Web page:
Tiny Tech #33: Antibacterial Nanostructures

Today from the world of Tiny Tech:

Looking for a new way to kill germs? Nanotechnology might hold the answer. Bacteria are becoming more resistant to current drugs, making it harder to treat diseases caused by them. There is constant research into making new molecules to fight these more resistant pathogens, however there is always the chance that the bacteria will eventually adjust to new drugs in turn. Nanotechnology offers a different approach and recent advances are starting to bring their use closer to reality.

Although nanocrystals made of copper, tungsten, and sulfur don't look much like common antibiotics, recent studies on these nanocrystals have shown that when they are exposed to bacteria in a Petri dish, over 99% of the bacteria die. The key to this efficiency is a two step process. The nanocrystals first bind to the bacteria. From there, the nanocrystals act like enzymes to create highly reactive molecules that attack the bacterial cell. This mechanism is different than that of normal drugs, which makes it harder for bacteria to adapt to it.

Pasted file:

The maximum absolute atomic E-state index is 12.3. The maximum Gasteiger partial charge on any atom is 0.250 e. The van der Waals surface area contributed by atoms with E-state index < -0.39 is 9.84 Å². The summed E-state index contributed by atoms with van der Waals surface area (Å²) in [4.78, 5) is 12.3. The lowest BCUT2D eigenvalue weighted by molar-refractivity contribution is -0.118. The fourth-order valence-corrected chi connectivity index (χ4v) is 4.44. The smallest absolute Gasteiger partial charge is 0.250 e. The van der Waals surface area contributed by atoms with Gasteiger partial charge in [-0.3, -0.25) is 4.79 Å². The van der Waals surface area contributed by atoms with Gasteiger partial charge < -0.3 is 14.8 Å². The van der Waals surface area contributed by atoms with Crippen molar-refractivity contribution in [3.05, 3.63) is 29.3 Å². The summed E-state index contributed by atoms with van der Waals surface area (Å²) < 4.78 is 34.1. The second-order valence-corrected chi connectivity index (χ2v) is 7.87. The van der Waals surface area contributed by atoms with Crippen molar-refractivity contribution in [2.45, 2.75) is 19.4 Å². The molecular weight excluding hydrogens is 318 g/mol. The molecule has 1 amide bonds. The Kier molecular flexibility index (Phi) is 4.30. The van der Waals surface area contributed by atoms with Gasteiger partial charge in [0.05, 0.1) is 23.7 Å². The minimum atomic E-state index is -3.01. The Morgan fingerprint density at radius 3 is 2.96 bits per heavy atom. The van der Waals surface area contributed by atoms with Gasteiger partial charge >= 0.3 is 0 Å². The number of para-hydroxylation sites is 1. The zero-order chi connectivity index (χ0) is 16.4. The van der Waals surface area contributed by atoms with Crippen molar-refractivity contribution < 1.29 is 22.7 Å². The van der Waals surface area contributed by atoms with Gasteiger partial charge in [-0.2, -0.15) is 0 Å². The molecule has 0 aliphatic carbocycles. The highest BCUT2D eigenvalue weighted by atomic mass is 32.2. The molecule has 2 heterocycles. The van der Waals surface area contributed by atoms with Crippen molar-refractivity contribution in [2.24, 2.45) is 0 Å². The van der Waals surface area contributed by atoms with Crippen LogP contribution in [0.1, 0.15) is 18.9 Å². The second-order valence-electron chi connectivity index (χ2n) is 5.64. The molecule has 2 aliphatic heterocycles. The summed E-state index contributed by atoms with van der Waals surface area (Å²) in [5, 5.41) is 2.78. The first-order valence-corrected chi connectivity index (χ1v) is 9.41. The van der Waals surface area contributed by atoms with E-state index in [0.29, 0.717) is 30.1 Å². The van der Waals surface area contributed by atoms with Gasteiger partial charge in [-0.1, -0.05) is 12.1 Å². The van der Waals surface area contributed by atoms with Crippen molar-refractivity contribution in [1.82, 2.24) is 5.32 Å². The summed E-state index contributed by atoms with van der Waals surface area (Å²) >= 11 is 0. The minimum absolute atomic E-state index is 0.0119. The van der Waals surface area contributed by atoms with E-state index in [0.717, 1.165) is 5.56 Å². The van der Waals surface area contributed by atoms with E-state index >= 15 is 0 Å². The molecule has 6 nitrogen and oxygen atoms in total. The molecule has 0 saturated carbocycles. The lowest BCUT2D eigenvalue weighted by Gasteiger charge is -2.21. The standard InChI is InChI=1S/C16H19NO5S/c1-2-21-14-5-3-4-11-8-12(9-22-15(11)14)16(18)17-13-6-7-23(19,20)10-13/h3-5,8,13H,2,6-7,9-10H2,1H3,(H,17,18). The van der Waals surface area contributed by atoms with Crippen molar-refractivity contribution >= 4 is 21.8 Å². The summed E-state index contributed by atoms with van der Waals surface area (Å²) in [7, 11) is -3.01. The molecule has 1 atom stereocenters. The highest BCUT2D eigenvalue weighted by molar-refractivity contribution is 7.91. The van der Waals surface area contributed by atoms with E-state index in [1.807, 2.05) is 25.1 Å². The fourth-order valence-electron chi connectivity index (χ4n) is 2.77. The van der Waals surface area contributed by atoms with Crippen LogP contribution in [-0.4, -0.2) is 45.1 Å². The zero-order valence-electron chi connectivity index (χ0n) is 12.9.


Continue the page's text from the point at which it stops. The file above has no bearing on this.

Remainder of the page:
One day a nanocrystal a day may keep the doctor away.

Tiny Tech is made possible by the National Science Foundation and WUFT.  To learn more about Tiny Tech, go to tinytechradio.org.

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